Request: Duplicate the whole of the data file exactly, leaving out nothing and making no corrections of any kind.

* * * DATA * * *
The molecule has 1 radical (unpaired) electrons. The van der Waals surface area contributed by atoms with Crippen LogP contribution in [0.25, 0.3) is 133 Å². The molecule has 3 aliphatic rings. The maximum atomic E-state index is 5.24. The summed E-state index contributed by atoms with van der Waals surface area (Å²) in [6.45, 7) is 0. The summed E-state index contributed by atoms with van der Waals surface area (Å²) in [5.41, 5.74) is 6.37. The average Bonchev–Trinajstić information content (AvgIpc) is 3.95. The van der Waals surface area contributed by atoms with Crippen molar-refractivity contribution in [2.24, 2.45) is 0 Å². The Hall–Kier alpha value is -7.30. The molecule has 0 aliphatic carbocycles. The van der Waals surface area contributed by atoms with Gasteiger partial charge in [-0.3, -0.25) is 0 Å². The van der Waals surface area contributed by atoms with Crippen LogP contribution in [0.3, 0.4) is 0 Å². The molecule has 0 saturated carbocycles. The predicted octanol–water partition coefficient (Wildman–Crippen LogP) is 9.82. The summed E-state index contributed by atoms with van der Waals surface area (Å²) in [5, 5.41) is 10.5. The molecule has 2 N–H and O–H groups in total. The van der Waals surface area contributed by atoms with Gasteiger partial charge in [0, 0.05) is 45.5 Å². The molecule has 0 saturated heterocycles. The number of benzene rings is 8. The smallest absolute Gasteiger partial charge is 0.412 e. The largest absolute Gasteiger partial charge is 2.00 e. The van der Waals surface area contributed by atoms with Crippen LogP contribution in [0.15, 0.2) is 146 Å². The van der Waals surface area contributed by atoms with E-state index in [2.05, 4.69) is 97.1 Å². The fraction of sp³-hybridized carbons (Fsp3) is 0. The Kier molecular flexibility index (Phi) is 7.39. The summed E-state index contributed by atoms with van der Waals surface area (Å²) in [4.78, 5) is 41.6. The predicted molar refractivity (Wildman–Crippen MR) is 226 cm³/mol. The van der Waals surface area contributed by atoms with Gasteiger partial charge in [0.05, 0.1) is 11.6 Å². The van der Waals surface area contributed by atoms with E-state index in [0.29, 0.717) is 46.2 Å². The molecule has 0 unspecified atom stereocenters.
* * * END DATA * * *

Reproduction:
The molecule has 1 radical (unpaired) electrons. The van der Waals surface area contributed by atoms with Crippen LogP contribution in [0.25, 0.3) is 133 Å². The molecule has 3 aliphatic rings. The maximum atomic E-state index is 5.24. The summed E-state index contributed by atoms with van der Waals surface area (Å²) in [6.45, 7) is 0. The summed E-state index contributed by atoms with van der Waals surface area (Å²) in [5.41, 5.74) is 6.37. The average Bonchev–Trinajstić information content (AvgIpc) is 3.95. The van der Waals surface area contributed by atoms with Crippen molar-refractivity contribution in [2.24, 2.45) is 0 Å². The Hall–Kier alpha value is -7.30. The molecule has 0 aliphatic carbocycles. The van der Waals surface area contributed by atoms with Gasteiger partial charge in [-0.3, -0.25) is 0 Å². The van der Waals surface area contributed by atoms with Crippen LogP contribution in [0.3, 0.4) is 0 Å². The molecule has 0 saturated carbocycles. The predicted octanol–water partition coefficient (Wildman–Crippen LogP) is 9.82. The summed E-state index contributed by atoms with van der Waals surface area (Å²) in [5, 5.41) is 10.5. The molecule has 2 N–H and O–H groups in total. The van der Waals surface area contributed by atoms with Gasteiger partial charge in [0, 0.05) is 45.5 Å². The molecule has 0 saturated heterocycles. The number of benzene rings is 8. The smallest absolute Gasteiger partial charge is 0.412 e. The largest absolute Gasteiger partial charge is 2.00 e. The van der Waals surface area contributed by atoms with Crippen LogP contribution in [0.15, 0.2) is 146 Å². The van der Waals surface area contributed by atoms with E-state index in [2.05, 4.69) is 97.1 Å². The fraction of sp³-hybridized carbons (Fsp3) is 0. The Kier molecular flexibility index (Phi) is 7.39. The summed E-state index contributed by atoms with van der Waals surface area (Å²) in [4.78, 5) is 41.6. The predicted molar refractivity (Wildman–Crippen MR) is 226 cm³/mol. The van der Waals surface area contributed by atoms with Gasteiger partial charge in [0.05, 0.1) is 11.6 Å². The van der Waals surface area contributed by atoms with E-state index in [0.29, 0.717) is 46.2 Å². The molecule has 0 unspecified atom stereocenters.